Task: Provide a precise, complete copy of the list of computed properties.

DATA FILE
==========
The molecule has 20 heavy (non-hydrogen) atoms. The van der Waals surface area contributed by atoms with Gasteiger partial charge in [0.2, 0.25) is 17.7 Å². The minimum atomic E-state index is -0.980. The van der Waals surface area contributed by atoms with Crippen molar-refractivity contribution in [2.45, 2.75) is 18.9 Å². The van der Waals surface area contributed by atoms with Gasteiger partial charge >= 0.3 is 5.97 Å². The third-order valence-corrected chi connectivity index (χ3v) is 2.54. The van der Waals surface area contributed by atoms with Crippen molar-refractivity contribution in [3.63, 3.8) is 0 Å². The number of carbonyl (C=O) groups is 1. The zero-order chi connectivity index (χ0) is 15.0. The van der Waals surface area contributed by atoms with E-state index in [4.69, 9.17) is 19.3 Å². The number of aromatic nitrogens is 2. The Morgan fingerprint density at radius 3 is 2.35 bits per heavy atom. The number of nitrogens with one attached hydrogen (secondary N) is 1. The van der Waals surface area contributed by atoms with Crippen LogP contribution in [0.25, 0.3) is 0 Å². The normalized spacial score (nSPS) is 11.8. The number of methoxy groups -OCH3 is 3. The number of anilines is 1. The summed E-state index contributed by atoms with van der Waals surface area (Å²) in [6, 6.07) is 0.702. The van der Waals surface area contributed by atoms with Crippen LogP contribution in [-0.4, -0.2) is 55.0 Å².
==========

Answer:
The molecule has 20 heavy (non-hydrogen) atoms. The van der Waals surface area contributed by atoms with Gasteiger partial charge in [0.2, 0.25) is 17.7 Å². The minimum atomic E-state index is -0.980. The van der Waals surface area contributed by atoms with Crippen molar-refractivity contribution in [2.45, 2.75) is 18.9 Å². The van der Waals surface area contributed by atoms with Gasteiger partial charge >= 0.3 is 5.97 Å². The third-order valence-corrected chi connectivity index (χ3v) is 2.54. The van der Waals surface area contributed by atoms with Crippen molar-refractivity contribution in [3.63, 3.8) is 0 Å². The number of carbonyl (C=O) groups is 1. The zero-order chi connectivity index (χ0) is 15.0. The van der Waals surface area contributed by atoms with E-state index in [4.69, 9.17) is 19.3 Å². The number of aromatic nitrogens is 2. The Morgan fingerprint density at radius 3 is 2.35 bits per heavy atom. The number of nitrogens with one attached hydrogen (secondary N) is 1. The van der Waals surface area contributed by atoms with Crippen LogP contribution in [0.25, 0.3) is 0 Å². The normalized spacial score (nSPS) is 11.8. The number of methoxy groups -OCH3 is 3. The number of anilines is 1. The summed E-state index contributed by atoms with van der Waals surface area (Å²) in [6, 6.07) is 0.702. The van der Waals surface area contributed by atoms with Crippen LogP contribution in [-0.4, -0.2) is 55.0 Å².